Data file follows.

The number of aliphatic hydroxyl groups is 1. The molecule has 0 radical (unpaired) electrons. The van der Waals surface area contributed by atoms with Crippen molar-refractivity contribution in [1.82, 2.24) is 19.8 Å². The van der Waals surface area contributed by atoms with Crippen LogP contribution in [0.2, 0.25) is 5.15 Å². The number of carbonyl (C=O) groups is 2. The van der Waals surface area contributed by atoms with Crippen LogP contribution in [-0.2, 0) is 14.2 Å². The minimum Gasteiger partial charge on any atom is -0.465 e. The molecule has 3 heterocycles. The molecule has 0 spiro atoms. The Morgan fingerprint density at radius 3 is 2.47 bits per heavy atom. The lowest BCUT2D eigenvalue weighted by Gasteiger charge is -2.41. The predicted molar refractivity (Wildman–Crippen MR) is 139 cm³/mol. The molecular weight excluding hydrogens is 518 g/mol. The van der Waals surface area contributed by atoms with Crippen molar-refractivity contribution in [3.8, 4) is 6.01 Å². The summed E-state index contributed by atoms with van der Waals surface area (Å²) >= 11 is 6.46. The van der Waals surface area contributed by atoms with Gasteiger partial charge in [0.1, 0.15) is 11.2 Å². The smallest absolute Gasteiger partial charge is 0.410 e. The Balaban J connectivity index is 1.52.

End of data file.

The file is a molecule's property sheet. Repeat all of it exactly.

The number of aliphatic hydroxyl groups is 1. The molecule has 0 radical (unpaired) electrons. The van der Waals surface area contributed by atoms with Crippen molar-refractivity contribution in [1.82, 2.24) is 19.8 Å². The van der Waals surface area contributed by atoms with Crippen LogP contribution in [0.2, 0.25) is 5.15 Å². The number of carbonyl (C=O) groups is 2. The van der Waals surface area contributed by atoms with Crippen LogP contribution in [-0.2, 0) is 14.2 Å². The minimum Gasteiger partial charge on any atom is -0.465 e. The molecule has 3 heterocycles. The molecule has 0 spiro atoms. The Morgan fingerprint density at radius 3 is 2.47 bits per heavy atom. The lowest BCUT2D eigenvalue weighted by Gasteiger charge is -2.41. The predicted molar refractivity (Wildman–Crippen MR) is 139 cm³/mol. The molecular weight excluding hydrogens is 518 g/mol. The van der Waals surface area contributed by atoms with Crippen molar-refractivity contribution in [3.8, 4) is 6.01 Å². The summed E-state index contributed by atoms with van der Waals surface area (Å²) >= 11 is 6.46. The van der Waals surface area contributed by atoms with Gasteiger partial charge in [0.1, 0.15) is 11.2 Å². The smallest absolute Gasteiger partial charge is 0.410 e. The Balaban J connectivity index is 1.52.